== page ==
While you’re shopping for a grinder, also purchase a #2 plastic Melitta cone and some #2 filters. I sometimes buy the unbleached filters for aesthetic reasons. At this point, bleaching my brain cells won’t make much of a difference. The plastic cone will cost less than a latte, and a box of 40 cones will run about the same.

Heat water until you see a hint of steam. Do not let the water reach a full boil. If you’re using a tea kettle, you’ll be pulling it off the heat well before the whistle blows. Hotter, and you’ll add bitterness**.

Put a filter in the plastic cone.

Scoop half the ground beans (around 1/3 cup) into the filter, and place the rig on top of a coffee cup that holds 10 or 12 ounces.

Slowly pour hot water over the beans until you reach the top of the filter.

Gently stir the contents to incorporate all the grounds into the water and form what is known in the espresso world as crema. Crema is the caramel colored swirl that forms on top, and is an indicator that the essential oils in the coffee are now flavoring the water.

DO NOT bump the cone full of hot water and grounds with your elbow and splatter the wet grounds all over your kitchen. I cannot stress this enough.

Let the water filter all the way through, until there is absolutely none left in the cone. You’ll have around eight ounces of coffee at which to sip.

I take mine with two huge spoons of raw sugar and one large spoon of non-dairy creamer. Sounds sacrilegious, but non-dairy creamer doesn’t water down the coffee, it has a Twinkie-like shelf life and it’s great for those of us who can’t even look at a glass of milk without getting gassy. If you do use a milk product, use heavy cream.

If you insist on using one of those flavored creamers, please don’t tell me about it or I’ll have to ‘unfriend’ you on Facebook. Years ago I pulled espresso at a friend’s cafe. When someone would order a “nonfat, single tall, decaf vanilla latte with two packets of sugar substitute” we referred to it as a “why bother” and banned them from the premises.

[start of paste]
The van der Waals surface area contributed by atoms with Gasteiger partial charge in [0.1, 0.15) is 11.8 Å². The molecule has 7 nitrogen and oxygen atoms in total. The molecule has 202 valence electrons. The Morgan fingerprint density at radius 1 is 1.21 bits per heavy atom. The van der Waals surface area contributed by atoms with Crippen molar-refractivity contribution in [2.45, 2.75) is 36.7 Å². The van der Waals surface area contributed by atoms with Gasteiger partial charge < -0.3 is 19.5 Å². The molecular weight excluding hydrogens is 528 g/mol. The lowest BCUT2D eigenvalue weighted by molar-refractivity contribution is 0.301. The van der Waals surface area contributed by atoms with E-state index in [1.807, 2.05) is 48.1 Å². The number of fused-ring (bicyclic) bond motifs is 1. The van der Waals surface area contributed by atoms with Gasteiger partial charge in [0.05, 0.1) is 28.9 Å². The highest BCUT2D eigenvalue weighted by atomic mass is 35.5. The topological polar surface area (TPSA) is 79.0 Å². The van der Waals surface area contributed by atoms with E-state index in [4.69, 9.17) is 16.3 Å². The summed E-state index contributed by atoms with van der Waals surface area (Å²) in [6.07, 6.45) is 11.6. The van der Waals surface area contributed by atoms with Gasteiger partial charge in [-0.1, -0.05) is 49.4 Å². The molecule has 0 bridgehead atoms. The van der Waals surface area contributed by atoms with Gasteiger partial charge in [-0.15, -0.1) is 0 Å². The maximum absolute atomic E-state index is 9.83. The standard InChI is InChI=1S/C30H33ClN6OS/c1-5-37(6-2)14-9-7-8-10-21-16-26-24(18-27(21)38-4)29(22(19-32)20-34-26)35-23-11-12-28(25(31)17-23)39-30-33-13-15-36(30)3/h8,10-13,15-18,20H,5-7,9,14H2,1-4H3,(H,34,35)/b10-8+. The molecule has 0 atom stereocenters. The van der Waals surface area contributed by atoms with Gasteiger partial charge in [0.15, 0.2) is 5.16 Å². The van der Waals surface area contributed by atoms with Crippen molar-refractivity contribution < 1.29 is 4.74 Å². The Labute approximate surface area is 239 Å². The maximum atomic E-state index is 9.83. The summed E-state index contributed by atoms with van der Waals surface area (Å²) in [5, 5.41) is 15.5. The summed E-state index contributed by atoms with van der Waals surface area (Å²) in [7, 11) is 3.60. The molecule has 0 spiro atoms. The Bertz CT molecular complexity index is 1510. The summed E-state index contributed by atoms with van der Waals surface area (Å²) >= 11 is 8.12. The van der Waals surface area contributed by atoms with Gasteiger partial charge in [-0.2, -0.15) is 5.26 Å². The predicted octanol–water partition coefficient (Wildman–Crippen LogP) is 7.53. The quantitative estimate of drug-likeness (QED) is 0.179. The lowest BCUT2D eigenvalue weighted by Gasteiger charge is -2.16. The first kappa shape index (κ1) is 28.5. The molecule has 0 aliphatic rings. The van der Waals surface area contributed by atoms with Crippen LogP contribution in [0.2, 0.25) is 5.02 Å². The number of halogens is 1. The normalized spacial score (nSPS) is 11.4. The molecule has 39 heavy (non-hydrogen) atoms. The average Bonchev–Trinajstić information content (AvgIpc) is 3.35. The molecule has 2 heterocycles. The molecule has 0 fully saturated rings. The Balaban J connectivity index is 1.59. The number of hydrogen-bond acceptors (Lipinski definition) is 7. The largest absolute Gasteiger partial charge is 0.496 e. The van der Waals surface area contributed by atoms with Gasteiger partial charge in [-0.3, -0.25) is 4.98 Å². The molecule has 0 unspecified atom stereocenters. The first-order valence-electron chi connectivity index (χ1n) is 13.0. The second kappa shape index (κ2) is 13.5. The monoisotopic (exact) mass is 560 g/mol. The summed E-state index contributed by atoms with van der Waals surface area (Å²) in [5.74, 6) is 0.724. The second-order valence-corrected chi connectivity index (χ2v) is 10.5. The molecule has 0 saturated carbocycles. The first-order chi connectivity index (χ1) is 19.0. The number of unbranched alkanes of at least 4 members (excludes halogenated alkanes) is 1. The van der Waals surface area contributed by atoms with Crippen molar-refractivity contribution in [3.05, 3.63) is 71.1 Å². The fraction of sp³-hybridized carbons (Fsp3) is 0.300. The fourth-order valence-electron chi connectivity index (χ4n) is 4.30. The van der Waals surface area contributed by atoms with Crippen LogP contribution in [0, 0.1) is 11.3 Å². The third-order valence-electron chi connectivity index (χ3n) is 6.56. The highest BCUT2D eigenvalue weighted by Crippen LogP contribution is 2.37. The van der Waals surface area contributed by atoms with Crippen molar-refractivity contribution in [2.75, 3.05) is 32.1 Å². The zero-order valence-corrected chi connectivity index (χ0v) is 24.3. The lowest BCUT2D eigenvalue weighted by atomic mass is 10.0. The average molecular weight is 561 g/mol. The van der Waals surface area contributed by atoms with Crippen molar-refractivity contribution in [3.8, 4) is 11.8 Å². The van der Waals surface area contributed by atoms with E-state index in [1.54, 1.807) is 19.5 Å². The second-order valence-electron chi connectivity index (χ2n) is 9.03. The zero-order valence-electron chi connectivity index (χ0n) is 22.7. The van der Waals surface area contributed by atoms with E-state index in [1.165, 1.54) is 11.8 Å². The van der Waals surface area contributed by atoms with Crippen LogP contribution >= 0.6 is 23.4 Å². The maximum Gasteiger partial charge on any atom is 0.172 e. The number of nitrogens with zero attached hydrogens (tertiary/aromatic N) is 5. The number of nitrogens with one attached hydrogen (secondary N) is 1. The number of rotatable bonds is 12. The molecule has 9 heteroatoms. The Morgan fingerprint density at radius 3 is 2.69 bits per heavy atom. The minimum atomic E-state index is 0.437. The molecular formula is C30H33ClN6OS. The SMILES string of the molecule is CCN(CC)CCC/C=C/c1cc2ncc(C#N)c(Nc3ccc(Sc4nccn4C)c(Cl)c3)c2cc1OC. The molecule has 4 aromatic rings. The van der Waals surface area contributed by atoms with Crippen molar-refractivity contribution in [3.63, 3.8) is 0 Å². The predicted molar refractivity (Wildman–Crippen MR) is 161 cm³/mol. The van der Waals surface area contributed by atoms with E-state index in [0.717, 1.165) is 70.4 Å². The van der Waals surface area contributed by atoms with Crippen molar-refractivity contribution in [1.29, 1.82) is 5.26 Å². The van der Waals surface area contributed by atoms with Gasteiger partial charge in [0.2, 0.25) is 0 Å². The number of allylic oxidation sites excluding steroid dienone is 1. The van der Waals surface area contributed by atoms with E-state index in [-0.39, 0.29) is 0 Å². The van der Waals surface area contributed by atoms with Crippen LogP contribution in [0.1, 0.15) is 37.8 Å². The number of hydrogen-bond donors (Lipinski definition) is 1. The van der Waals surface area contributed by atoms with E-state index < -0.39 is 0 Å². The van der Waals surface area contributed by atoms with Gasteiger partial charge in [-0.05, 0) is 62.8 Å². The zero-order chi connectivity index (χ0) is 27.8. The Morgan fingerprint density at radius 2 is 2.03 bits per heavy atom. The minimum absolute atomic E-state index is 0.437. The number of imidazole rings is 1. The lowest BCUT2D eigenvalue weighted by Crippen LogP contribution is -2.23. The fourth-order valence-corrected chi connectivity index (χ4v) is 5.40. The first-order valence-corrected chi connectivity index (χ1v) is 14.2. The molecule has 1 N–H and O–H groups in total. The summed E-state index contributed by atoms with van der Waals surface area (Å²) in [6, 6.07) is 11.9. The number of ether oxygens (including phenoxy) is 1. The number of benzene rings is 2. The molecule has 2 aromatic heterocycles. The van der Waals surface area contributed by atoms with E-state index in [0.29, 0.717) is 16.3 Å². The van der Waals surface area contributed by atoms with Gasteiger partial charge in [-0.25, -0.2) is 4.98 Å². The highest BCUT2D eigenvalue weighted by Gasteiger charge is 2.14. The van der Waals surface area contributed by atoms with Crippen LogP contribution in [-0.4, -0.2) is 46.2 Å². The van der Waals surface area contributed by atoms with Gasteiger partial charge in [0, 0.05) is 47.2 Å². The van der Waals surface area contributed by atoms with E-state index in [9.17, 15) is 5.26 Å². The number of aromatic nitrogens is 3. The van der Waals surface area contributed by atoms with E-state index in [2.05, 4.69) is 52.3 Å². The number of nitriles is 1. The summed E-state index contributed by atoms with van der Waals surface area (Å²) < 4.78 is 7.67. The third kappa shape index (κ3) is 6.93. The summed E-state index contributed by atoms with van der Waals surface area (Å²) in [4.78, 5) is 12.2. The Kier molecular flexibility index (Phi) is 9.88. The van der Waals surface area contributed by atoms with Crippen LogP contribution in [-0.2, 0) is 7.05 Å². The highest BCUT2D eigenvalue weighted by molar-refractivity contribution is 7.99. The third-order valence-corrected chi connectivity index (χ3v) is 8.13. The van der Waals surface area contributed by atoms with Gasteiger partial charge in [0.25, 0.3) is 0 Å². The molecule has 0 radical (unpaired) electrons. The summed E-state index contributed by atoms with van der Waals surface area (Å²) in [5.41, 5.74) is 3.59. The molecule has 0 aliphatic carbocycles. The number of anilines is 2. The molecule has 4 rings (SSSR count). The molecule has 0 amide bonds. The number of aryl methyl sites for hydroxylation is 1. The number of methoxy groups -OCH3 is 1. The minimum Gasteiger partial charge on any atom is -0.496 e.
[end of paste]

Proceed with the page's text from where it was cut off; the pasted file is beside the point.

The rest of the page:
My next post will be a continuation of my Christmas cookie series. Don’t worry. You’ll have plenty of time between now and then to finish reading Atlas Shrugged.

*I also have a violin case, but there’s a violin in it.

**If you’re like me, you’re already bitter enough.

Old Person Health Code

Forgive my foul mood. I was up most of the night with ‘an attack of angina’.

What’s ‘an attack of angina’? Angina is one of those things that old people like me get so we have something dramatic sounding to complain about. It’s a painful cramp in the heart muscle, followed by very sore ribs, and most often has no apparent cause. It’s in the “Old Person Health Code” that it can only occur at 3:37 a.m., and under no circumstances are you allowed to call for an ambulance. The only known cure is to repeat, “I had ‘an attack of angina’ last night,” until your audience stops taking you seriously and wanders off.

The rest of the rules are as follows:

You must acquire ‘gout’. You don’t know what ‘gout’ is, but you must acquire it, anyway. Symptoms can range from triple sneezes to hives, to addiction to ginger ale, to watching infomercials for lap band surgery.

You must get The Dropsies. If you pick something up and immediately drop it, you have The Dropsies. “I used to have a full set of china until I got The Dropsies.” “Marjorie got The Dropsies and accidentally spilled half a bottle of her constipation pills down the bathroom sink.”

You do not have prescription or over-the-counter medications, you have ‘pills’. Tylenol, Valium, suppositories, Percocet, acid blockers, beta-blockers and insulin injections all fall under the heading ‘pills’. At least once a week you must mix them up.

Drink and drive. No one will notice the difference.

Consume massive quantities of black tea. Green tea doesn’t “…do the trick.”

For exercise, grab the nearest teacup poodle and walk it. The only other acceptable breed is a white Maltese with weeping eyes. If you walk a pit bull, your age reverts back to 25 and your erectile dysfunction goes away. We can’t have that, now can we?

Last but not least, when you hear an ambulance assume it’s for you. You probably forgot the angina rule.